How do I use this process?
The sector selection process can be a helpful complement to a Product Space Analysis (Approach 1c); the latter is employment-neutral and can only look at manufactured goods because of data limitations, whereas the sector selection method provides a look at services sectors, which are an increasingly important employer in many countries. Depending on the target population or skill level of interest of the assessment, it may also be important to look at informal employment. Learn more about the four steps to this approach.
Where can I find more information about this process?
Hausmann, R., & Hidalgo, C. A. (2014). The atlas of economic complexity: Mapping paths to prosperity. MIT Press.
Microlinks. (n.d.) Value Chain Selection
World Bank. (2011). “Sector Competitiveness Analysis Tools: A Reference Guide.” Finance and Private Sector Division, June.
Approach 1c: Product Space Analysis
Product space depicts a network map in which products are closer to one another if growth in their exports is correlated. Policymakers and implementers can use this map to look at the current export basket of a particular country and identify the products which, if it diversified into them, might send the country onto its optimal path of greater economic complexity and GDP growth. Jump to the full Approach 1c.
Why is this tool important?
An open source, multi-year export data set called the “Product Space” has yielded a relatively new measure called “economic complexity.” It combines information regarding “who makes what,” with a measure of how complex the products are. Economic complexity rankings have been shown to significantly outperform educational variables such as years of schooling and educational enrollment as well as the World Economic Forum’s Global Competitiveness Index, in predicting growth in income. For the purposes of a LMA or workforce development project, this tool, when combined with others, including Sector Selection, can help inform which sectors and/or skills requirements to focus on, and which to eliminate.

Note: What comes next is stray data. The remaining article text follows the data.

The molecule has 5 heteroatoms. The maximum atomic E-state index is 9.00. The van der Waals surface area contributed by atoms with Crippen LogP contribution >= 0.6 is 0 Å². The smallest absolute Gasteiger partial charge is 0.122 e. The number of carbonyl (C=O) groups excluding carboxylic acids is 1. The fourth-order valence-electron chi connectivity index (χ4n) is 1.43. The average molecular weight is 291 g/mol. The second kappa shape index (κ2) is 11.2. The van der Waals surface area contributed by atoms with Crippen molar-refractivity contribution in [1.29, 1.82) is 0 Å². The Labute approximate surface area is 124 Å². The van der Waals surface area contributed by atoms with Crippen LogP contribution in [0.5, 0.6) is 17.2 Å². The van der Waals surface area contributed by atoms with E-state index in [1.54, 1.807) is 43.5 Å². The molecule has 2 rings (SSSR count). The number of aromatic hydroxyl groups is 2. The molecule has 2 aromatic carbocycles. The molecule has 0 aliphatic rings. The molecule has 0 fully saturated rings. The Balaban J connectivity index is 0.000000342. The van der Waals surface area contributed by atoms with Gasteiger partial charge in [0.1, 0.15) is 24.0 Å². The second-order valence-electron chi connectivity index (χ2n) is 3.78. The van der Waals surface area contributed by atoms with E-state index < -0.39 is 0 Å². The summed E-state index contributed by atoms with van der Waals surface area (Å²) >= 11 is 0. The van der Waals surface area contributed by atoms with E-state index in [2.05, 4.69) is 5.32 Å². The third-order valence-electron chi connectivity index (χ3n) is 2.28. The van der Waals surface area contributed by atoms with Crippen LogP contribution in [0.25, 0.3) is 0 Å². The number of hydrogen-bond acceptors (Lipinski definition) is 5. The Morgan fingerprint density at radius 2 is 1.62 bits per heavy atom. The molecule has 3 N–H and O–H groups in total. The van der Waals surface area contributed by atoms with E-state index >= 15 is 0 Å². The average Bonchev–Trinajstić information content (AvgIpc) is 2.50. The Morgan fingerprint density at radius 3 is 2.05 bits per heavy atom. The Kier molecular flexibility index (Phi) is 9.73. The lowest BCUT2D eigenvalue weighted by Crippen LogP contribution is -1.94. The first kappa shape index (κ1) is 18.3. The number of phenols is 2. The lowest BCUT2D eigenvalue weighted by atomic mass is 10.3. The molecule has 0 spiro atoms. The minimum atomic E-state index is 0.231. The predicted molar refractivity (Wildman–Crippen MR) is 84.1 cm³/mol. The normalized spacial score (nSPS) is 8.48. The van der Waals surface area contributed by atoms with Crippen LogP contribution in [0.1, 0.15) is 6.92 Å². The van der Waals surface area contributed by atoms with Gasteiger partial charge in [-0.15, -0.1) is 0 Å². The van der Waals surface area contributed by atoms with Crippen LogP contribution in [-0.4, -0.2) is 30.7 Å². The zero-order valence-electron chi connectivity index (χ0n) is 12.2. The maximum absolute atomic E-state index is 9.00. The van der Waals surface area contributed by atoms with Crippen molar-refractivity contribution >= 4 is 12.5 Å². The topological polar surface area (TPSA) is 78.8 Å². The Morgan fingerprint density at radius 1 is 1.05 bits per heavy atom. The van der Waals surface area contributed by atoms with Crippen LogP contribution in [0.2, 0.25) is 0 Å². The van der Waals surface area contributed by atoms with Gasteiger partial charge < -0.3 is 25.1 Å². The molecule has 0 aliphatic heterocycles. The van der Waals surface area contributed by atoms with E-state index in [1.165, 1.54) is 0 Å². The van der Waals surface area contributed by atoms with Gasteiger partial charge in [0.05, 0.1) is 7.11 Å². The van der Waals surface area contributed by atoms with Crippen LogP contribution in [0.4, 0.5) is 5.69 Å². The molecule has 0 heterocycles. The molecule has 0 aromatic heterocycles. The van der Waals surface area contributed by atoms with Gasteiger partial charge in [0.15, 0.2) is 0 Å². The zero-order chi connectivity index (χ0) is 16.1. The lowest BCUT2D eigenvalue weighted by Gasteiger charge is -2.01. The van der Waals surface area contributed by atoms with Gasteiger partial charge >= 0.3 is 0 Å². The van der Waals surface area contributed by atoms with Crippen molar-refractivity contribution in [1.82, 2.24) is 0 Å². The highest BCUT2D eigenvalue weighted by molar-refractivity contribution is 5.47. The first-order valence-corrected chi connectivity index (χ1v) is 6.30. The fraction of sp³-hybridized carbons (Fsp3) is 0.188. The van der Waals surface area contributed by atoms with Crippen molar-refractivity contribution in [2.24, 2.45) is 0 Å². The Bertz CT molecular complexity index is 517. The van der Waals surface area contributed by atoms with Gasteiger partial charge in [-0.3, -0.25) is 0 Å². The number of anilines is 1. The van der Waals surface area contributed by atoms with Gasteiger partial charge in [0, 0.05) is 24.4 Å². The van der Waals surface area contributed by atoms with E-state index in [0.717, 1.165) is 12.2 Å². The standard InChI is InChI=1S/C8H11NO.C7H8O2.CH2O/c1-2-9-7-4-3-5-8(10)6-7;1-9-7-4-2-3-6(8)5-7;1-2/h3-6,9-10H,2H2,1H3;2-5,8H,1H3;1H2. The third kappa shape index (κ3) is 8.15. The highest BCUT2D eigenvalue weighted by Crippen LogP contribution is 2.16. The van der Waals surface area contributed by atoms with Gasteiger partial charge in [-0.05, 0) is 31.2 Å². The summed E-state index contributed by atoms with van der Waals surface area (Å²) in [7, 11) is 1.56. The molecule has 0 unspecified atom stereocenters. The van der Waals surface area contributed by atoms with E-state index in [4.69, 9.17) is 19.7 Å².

How do I use this tool?
To create or view existing product space maps, users should consult the Observatory of Economic Complexity website, which includes product space maps for 128 countries and for the years 1962-2014. Harvard’s Atlas of Economic Complexity oﬀers an alternative visualization tool.
Where can I find more information on this tool?
“The Atlas of Economic Complexity,” Center for International Development at Harvard University, Hausmann, R., & Hidalgo, C. A. (2014). The atlas of economic complexity: Mapping paths to prosperity. MIT Press.
Hidalgo, C.A. (n.d.). “The Product Space.” Hidalgo, C. A., Klinger, B., Barabási, A. L., & Hausmann, R. (2007). The product space conditions the development of nations. Science, 317(5837), 482-487.
Simoes, A. (n.d.) “The Observatory of Economic Complexity.”
Where can I find additional approaches and tools to understand the economic context?
Countless tools exist to analyze economic context, many of them gathered in the World Bank’s “Sector Competitiveness Analysis Tools: A Reference Guide.”
In particular, Workforce Connections uses an adaptation of the Boston Consulting Group’s growth-share matrix to analyze a country’s relative export performance in a “trade-share matrix,” and also analyzes sector GDP and investment trends, as part and parcel of a labor market assessment. Where data are available, Workforce Connections uses location quotient analysis, which quantifies how concentrated employment currently is in a particular industry or occupation in a region as compared to the nation, identifying what makes a particular region unique in terms of employment, in comparison to the national average.